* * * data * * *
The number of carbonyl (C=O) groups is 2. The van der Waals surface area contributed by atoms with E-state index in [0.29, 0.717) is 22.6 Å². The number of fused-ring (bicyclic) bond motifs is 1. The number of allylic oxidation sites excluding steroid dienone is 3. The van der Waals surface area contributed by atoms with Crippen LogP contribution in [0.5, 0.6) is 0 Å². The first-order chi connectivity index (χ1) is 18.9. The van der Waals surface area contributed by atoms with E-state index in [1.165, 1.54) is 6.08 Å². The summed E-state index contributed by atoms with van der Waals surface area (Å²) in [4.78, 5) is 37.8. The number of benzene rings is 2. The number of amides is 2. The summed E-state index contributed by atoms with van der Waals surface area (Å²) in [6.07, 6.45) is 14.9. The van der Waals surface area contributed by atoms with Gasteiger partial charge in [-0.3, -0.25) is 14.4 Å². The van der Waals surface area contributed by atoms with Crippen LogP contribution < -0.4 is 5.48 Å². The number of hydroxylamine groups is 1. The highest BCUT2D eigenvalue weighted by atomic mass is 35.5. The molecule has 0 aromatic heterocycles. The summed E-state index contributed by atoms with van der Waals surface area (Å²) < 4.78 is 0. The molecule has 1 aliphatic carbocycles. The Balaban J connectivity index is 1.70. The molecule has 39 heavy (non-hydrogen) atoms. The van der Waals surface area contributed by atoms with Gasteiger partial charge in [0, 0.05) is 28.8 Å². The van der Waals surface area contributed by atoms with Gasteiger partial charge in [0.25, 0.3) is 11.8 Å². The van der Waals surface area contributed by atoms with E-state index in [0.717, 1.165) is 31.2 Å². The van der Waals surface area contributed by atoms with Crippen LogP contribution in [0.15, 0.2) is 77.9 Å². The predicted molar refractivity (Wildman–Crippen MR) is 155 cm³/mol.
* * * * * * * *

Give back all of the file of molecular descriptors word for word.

The number of carbonyl (C=O) groups is 2. The van der Waals surface area contributed by atoms with E-state index in [0.29, 0.717) is 22.6 Å². The number of fused-ring (bicyclic) bond motifs is 1. The number of allylic oxidation sites excluding steroid dienone is 3. The van der Waals surface area contributed by atoms with Crippen LogP contribution in [0.5, 0.6) is 0 Å². The first-order chi connectivity index (χ1) is 18.9. The van der Waals surface area contributed by atoms with E-state index in [1.165, 1.54) is 6.08 Å². The summed E-state index contributed by atoms with van der Waals surface area (Å²) in [4.78, 5) is 37.8. The number of benzene rings is 2. The number of amides is 2. The summed E-state index contributed by atoms with van der Waals surface area (Å²) in [6.07, 6.45) is 14.9. The van der Waals surface area contributed by atoms with Gasteiger partial charge in [-0.3, -0.25) is 14.4 Å². The van der Waals surface area contributed by atoms with Crippen LogP contribution < -0.4 is 5.48 Å². The number of hydroxylamine groups is 1. The highest BCUT2D eigenvalue weighted by atomic mass is 35.5. The molecule has 0 aromatic heterocycles. The summed E-state index contributed by atoms with van der Waals surface area (Å²) < 4.78 is 0. The molecule has 1 aliphatic carbocycles. The Balaban J connectivity index is 1.70. The molecule has 39 heavy (non-hydrogen) atoms. The van der Waals surface area contributed by atoms with Gasteiger partial charge in [0, 0.05) is 28.8 Å². The van der Waals surface area contributed by atoms with Gasteiger partial charge in [0.25, 0.3) is 11.8 Å². The van der Waals surface area contributed by atoms with E-state index in [0.717, 1.165) is 31.2 Å². The van der Waals surface area contributed by atoms with Crippen LogP contribution in [0.15, 0.2) is 77.9 Å². The predicted molar refractivity (Wildman–Crippen MR) is 155 cm³/mol.